Vermillion declined to comment for this story. He made the allegations as part of his appeal to the commission of the department's decision to deny him a promotion to battalion chief. He contended he was discriminated against because of his age.
Department representatives received copies of his allegations of nepotism and cheating and were present during his two appearances before the commission, according to officials and records. The representatives maintained to the commission that Vermillion was not a victim of discrimination.
In his filings to the commission, Vermillion said “firefighter tests are all over the fire stations,” a reference to the interview material. “Overturn all these tests, let an outside agency handle them all and do not give fire department personnel access to any questions,” Vermillion urged commissioners.
He also alleged that department employees applying for promotions got access to exam materials before they were tested.
Vermillion said in the commission records that he took his complaints to then-Deputy Fire Chief David Richardson, who is currently Fire Chief Daryl Osby's top aide for all emergency operations.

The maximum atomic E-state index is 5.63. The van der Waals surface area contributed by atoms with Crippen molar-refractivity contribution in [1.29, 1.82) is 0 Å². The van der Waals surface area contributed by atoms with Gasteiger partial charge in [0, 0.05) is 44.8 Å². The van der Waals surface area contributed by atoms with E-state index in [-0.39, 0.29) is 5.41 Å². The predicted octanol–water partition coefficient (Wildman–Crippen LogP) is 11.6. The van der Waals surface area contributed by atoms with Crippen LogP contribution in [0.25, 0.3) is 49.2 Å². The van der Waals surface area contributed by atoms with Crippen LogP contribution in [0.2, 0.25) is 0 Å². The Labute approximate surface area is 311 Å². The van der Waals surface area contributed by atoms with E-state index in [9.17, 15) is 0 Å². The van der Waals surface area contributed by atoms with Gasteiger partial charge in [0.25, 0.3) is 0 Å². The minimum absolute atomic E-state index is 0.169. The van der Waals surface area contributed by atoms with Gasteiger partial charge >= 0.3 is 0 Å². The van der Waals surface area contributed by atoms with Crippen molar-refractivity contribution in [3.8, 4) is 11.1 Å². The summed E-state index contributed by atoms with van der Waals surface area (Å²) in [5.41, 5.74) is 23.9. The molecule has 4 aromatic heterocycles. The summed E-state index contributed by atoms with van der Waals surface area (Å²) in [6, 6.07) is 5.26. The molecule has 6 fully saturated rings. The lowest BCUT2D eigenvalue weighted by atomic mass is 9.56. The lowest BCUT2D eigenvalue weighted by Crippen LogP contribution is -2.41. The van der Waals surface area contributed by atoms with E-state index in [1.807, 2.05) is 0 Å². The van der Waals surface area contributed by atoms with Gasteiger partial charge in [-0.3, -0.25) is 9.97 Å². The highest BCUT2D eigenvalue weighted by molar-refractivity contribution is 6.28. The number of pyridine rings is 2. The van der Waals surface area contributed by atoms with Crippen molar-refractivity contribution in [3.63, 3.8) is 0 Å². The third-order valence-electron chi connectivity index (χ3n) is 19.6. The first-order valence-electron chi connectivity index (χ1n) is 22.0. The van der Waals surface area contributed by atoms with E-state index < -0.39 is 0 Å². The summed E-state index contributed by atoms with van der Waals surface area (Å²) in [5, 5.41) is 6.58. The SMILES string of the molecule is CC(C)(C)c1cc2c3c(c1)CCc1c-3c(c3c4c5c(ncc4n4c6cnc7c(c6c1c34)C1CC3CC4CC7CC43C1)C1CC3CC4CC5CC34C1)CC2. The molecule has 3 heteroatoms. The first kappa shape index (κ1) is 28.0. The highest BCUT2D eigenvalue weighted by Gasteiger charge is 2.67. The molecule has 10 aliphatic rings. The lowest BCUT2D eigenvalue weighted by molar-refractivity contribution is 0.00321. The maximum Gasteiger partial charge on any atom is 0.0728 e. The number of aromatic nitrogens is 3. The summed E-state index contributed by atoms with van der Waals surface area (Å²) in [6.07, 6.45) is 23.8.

Richardson did not respond to several requests for comment.
In the records, Vermillion said “the department refused to talk about the issues on my appeal on cheating.” He said he handed a document detailing his allegations to Richardson and two other department officials.
Vermillion eventually withdrew his appeal and took his case to the federal Equal Employment Opportunity Commission, county records show. An EEOC spokeswoman declined to comment on the case, citing a policy barring the agency from publicly discussing possible investigations.
In written statements to The Times, Osby said he personally had not been aware of Vermillion's claims and confirmed that the department did not investigate them. Osby has since asked the county Auditor-Controller Department to launch a new inquiry into the allegations, which is ongoing.
The chief said he hoped auditors would determine “whether the department was sufficiently diligent in examining all allegations of cheating and nepotism” made by Vermillion.
Meanwhile, in response to Times queries, Osby also confirmed that he canceled a 2012 promotional exam for assistant chief after receiving an anonymous allegation that “the security of the questions had been compromised.”